prominent alae
excretory columns
•Encephalitis in an 11-month-old boy.
• Abnormal high signal throughout most of
the central white matter (arrows)
compared with the dark signal expected
at this age (broken arrows).
• Extensive evidence of raccoon activity
and fecal contamination, including 21
latrine sites, were identified on the
patient’s property and the adjacent
vacant lot.
• 11 raccoon were necropsied, all were
Raccoon Roundworm
-Single adult female worm = 115,000 to 877,000 eggs per
-raccoon infected with multiple worms = shed up to
45,000,000 eggs daily
Raccoon Roundworm
midwestern U.S. documented in 68–82% of raccoons; >90% juveniles
Raccoon Roundworm
- Prevalence, intensity of infection, avg # of larvae significantly higher in the highly
fragmented landscape
- Probability of infection, intensity of infection, and avg # of larvae per mouse per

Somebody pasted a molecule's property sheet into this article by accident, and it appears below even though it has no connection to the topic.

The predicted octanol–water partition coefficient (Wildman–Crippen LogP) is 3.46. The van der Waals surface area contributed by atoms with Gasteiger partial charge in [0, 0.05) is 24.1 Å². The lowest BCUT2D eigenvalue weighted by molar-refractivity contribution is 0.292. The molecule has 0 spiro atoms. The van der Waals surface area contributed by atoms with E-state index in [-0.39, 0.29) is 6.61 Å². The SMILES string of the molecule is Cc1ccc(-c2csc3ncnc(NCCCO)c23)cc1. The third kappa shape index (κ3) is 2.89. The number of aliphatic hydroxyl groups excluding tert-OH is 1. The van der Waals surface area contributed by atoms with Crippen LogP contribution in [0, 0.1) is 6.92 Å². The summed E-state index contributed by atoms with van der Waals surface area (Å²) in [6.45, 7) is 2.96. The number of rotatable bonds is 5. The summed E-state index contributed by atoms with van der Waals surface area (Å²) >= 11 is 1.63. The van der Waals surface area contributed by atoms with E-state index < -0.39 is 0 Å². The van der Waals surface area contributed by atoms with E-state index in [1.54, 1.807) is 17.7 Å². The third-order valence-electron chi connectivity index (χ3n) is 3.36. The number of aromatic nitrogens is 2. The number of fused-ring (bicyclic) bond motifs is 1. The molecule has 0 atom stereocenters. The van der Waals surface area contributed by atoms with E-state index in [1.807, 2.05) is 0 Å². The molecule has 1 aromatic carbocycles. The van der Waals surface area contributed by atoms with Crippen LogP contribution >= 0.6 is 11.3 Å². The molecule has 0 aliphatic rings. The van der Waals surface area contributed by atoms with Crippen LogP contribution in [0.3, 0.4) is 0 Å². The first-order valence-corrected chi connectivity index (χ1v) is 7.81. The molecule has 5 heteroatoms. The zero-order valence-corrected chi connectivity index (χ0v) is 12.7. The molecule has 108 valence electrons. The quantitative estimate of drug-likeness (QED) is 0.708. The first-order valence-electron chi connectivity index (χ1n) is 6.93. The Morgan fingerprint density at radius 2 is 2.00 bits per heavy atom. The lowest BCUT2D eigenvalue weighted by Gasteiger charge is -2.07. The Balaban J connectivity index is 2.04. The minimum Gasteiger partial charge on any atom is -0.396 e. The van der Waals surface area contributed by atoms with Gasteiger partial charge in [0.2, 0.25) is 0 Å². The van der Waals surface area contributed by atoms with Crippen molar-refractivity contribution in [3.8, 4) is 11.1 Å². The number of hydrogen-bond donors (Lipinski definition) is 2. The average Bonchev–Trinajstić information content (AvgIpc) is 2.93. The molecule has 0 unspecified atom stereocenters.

patch varied as functions of forest patch area and isolation (DD)
Raccoon Roundworm
A study conducted in Northern California tried to determine if a pattern
existed to the preferred location of latrines. While latrines on the ground and
on roofs appeared to be the most favorable, preferences varied by location.
Raccoon Roundworm
• Percentage of California properties that contained at least one
raccoon latrine positive for Baylisascaris procyonis eggs (number of
properties = 164).
Raccoon Roundworm
- Eggs ~ 65 microns in size
- Household disinfectants (bleach) will not kill
(remove coating)
- Fire/heat, boiling water, required to kill eggs
Raccoon Roundworm:
Trophic-level Effects
• Former range of the
Allegheny woodrat
(inside bold line),
and regions where
woodrats have
disappeared in
recent decades
(stippled areas).
Raccoon Roundworm:
Trophic-level Effects
• Range of raccoon
roundworm in
Allegheny woodrat